By late 1973, another human element was introduced to spaceflight, and was actually well-timed, since mission planning had to be modified for the upcoming Space Shuttle program: professional burnout. The third Skylab crew was infamously over-scheduled right from the beginning of their mission, and by early 1974, were forced to revise their schedule with ground controllers to ensure that they could complete their mission efficiently. This worked swimmingly, and Skylab 4 was perhaps the most successful Skylab crew upon splashing down in February 1974.

1975’s Apollo-Soyuz Test Project perhaps introduced some of the best interactions and expressions of joy in space up until that point in time; the U.S. and Soviet crews ate together, celebrated together, and genuinely seemed to get along beautifully in space, despite any political tensions between both of their nations on Earth. As the 1970s began to transition into the 1980s, it became clear that the human element would be needed to make spaceflight interesting to a public that had almost forgotten there was a space program. As new faces were added to the program (which included the first women, Asian, African-American, and European astronauts, and non-NASA payload specialists), it was clear that NASA would and could no longer be the space program of the 1960s, when stoic male astronauts often expressed little to no emotion or excitement about their missions, and every aspect of spaceflight was scheduled and/or scripted.

The Human Element in Robotic 1970s Spaceflights

Two examples of the human element expressed even in robotic spaceflight during the 1970s include the plaques flown on Pioneers 10 and 11, and of course, the Voyager Golden Record. Each artifact was meant to express the human condition to possible extraterrestrial life, if said extraterrestrial came upon each spacecraft; the Voyager Golden Record also included photos, music and sounds from Earth, and other media to function as an aerial or a signal to other worlds and/or lifeforms.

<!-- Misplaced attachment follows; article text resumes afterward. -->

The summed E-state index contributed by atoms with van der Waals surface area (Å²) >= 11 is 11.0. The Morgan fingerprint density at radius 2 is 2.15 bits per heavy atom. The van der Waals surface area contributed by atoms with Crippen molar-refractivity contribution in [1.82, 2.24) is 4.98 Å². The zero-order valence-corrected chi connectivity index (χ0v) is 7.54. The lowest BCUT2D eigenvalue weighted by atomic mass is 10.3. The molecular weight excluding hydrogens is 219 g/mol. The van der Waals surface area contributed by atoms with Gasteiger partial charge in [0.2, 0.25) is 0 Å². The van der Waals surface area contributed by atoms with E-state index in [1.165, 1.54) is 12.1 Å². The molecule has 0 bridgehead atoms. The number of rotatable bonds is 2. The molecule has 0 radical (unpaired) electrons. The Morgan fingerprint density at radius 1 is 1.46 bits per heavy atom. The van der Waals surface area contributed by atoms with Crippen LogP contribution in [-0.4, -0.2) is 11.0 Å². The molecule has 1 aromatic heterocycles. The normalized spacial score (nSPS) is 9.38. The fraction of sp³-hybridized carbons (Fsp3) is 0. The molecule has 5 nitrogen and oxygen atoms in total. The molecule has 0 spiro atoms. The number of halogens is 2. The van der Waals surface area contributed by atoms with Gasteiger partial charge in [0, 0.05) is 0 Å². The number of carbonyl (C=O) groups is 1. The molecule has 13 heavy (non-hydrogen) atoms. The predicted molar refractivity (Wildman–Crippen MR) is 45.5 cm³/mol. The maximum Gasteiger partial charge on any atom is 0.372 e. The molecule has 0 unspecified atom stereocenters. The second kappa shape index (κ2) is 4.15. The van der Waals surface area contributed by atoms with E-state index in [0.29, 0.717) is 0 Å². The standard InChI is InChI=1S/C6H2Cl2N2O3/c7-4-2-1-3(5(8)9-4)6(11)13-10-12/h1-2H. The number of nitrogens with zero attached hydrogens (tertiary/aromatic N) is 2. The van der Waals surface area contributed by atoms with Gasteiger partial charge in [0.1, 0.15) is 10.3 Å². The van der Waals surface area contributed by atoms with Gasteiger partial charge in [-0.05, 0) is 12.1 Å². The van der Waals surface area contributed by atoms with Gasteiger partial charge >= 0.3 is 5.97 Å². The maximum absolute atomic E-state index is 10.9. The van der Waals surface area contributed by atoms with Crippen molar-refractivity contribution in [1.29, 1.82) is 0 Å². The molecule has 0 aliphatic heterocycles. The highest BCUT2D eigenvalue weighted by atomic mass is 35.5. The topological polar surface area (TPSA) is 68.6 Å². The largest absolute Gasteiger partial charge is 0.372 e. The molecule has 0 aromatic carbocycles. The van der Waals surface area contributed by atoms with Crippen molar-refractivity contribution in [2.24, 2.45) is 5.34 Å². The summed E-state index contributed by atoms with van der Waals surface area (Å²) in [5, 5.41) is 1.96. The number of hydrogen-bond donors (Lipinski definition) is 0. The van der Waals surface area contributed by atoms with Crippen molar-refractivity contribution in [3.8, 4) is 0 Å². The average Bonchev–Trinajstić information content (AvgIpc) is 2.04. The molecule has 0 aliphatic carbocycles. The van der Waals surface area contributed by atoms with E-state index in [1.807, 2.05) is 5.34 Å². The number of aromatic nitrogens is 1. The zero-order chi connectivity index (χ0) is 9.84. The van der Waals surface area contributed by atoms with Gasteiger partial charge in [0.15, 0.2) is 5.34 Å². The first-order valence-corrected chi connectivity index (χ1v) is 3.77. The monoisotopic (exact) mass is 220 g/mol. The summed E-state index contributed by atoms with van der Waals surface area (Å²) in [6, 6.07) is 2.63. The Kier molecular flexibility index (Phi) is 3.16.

1974 NASA Ames Photo: “Dr. James Van Allen (L) and Dr. E. J. Smith (R) during press conference for Pioneer 11 Jupiter encounter.”

Moreover, one can’t deny the wonderment scientists, engineers, and technicians alike expressed when the major planetary science missions of the 1970s actually worked. NASA and JPL films of the era show the near-disbelief in control rooms when, say, the Viking landers touched down and actually returned clear images of Mars for the first time. This attitude has been carried over to more recent milestones, such as when Mars rover Perseverance landed in Jezero Crater earlier this year – except now with the instant gratification provided via social media platforms, the public was also able to immediately experience the joy, as well.

From Ron Evans’ “Hot diggety dog!” in December 1972 as he prepared to remove film cassettes from command module America, to Hayley Arceneaux’s unbridled glee last week as Resilience’s cupola view was at last revealed, the human element cannot be overlooked in both crewed and robotic spaceflight. French ESA astronaut Thomas Pesquet, who is currently aboard the International Space Station, tweeted to Inspiration4 and SpaceX on September 20, “…[G]oing to space is never easy for anybody, though most of the time we insist on the positives and the fun parts for the camera, and keep the pain, the sacrifices, the discomforts for ourselves. Looking forward to hearing your stories one day!” The positives, joy, and pain are feelings experienced by all people – and spaceflight, at its heart, is about people.

Featured Photo Credit: “Astronaut Alan L. Bean, Skylab 3 commander, doing acrobatics in the dome area of the Orbital Workshop (OWS) on the space station cluster in Earth orbit. The dome area is about 22 feet in diameter and 19 feet from top to bottom.” 1973 NASA Photo.

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Emily Carney is a writer, space enthusiast, and creator of the This Space Available space blog, published since 2010. In January 2019, Emily’s This Space Available blog was incorporated into the National Space Society’s blog. The content of Emily’s blog can be accessed via the This Space Available blog category.

Note: The views expressed in This Space Available are those of the author and should not be considered as representing the positions or views of the National Space Society.